The outcomes from COVID-19 found in this study were likely influenced by treatments received whilst in the hospital including the use of systemic steroids and anti-viral medication, but these were poorly reported in the included studies. At the time of writing, dexamethasone is the only medication with a proven reported mortality benefit in people infected with COVID-19 based on high-quality randomised controlled trial data [63]. Dexamethasone reduced deaths by one-third in patients receiving invasive mechanical ventilation compared to standard care [63]. Very few studies included in the current meta-analysis reported the in-patient treatment differences between people prescribed and not-prescribed ACEI/ARB, and in the studies that did report in-patient treatments, several studies reported differences in the use of supportive therapies including greater use of corticosteroids during hospital admission in people prescribed ACEI/ARB [20, 23, 39, 41, 44].

Key elements to any systematic review are evaluations of study quality and strength of association. Only three (12%) of the included studies were deemed high quality. The strength of association between exposure and outcome in the studies was also limited. Additionally, given the retrospective design of most studies, selection bias remains an important problem [31]. Although not explored in the current meta-analysis, whether the prescription of ACEI/ARB has an association with the incidence of COVID-19 still remains unclear although a lack of such association has been reported [64], though others are conflicting [57, 58].

This meta-analysis had a number of strengths and limitations. Strengths included the systematic approach and careful examination of the quality and strength of association using standardised tools and extensive sensitivity analyses [13, 35, 65]. It is possible that dual reporting of data from similar populations may have occurred. Sensitivity analyses were performed to minimise the effect of this on the overall outcome. Adjustment of analyses for confounding factors, such as older age, hypertension, diabetes, IHD and CKD, was not possible, and it is likely that the association of ACEI/ARB prescription and severe or critical disease outcomes resulted from residual confounding due to disproportional prevalence of risk factors in the two groups. We only included studies published in English in the search period listed. Lastly, the impact of protopathic and residual bias due to cessation or initiation of ACEI/ARB during hospital admission was not adequately assessed in almost all the included studies and is an important consideration.

Conclusions

This meta-analysis of published observational studies suggests that there is no robust published observational data that ACEI/ARB prescription is associated with worse or better outcome from COVID-19. Thus, similar to the recommendations from other studies, the findings suggest no evidence to stop or start these drugs in people admitted to the hospital with COVID-19.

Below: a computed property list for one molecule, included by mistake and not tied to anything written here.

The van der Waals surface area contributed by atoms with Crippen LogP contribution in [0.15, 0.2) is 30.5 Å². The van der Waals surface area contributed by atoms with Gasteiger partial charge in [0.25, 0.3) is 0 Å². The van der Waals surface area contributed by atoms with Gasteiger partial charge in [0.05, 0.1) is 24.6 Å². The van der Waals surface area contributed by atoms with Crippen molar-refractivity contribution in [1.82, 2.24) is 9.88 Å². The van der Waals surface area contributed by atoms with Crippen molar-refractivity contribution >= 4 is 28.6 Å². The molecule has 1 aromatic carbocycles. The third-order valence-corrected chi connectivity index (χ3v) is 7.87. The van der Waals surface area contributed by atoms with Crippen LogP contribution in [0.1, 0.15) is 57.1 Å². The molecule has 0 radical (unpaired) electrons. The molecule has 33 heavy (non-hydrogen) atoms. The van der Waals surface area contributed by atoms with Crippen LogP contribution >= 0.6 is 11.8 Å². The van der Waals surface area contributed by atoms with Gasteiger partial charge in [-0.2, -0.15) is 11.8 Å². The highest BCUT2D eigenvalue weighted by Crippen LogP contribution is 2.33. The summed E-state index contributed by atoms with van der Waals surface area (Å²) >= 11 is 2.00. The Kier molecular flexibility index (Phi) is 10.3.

Availability of data and materials

Data are available from the corresponding author upon reasonable request.

Abbreviations

ACE2:

Angiotensin-converting enzyme 2

ACEI:

Angiotensin-converting enzyme inhibitor

ARB:

Angiotensin receptor blocker

CCF:

Congestive cardiac failure

CI:

Confidence interval

CKD:

Chronic kidney disease

COPD:

Chronic obstructive pulmonary disease

CRP:

C-reactive protein

ICD-10:

International Statistical Classification of Diseases and Related Health Problems Version 10

IHD:

Ischaemic heart disease

MOOSE:

Meta-analysis Of Observational Studies in Epidemiology

PRISMA:

Preferred Reporting Items for Systematic Reviews and Meta-Analyses

RR:

Risk ratio

WHO:

World Health Organization

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Acknowledgements

The authors would like to thank the corresponding authors of included studies who responded in a timely manner to our requests for clarification and the provision of additional data.

Funding

Funding from The Townsville Hospital and Health Services Study, Education and Research Trust Fund, James Cook University (Strategic Research Investment Fund) and Queensland Government supported this work. JG holds a Practitioner Fellowship from the National Health and Medical Research Council (1117061) and a Senior Clinical Research Fellowship from the Queensland Government, Australia. The funders played no role in study design, conduct, data collection, analysis and interpretation, and did not assist in manuscript preparation or review.

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Conceptualisation: MF and JG. Data curation: MF and AD. Formal Analysis: MF. Investigation: MF and AD. Methodology: MF, AD and JG. Project Administration: JG. Visualisation: MF. Writing original draft preparation: MF and AD. Writing review and editing: MF, AD and JG. The authors read and approved the final manuscript.

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Correspondence to Jonathan Golledge.

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Fernando, M.E., Drovandi, A. & Golledge, J. Meta-analysis of the association between angiotensin pathway inhibitors and COVID-19 severity and mortality. Syst Rev 10, 243 (2021). https://doi.org/10.1186/s13643-021-01802-6

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Keywords

  • 2019 novel coronavirus disease
  • Angiotensin-converting enzyme inhibitors
  • Angiotensin receptor blockers
  • COVID-19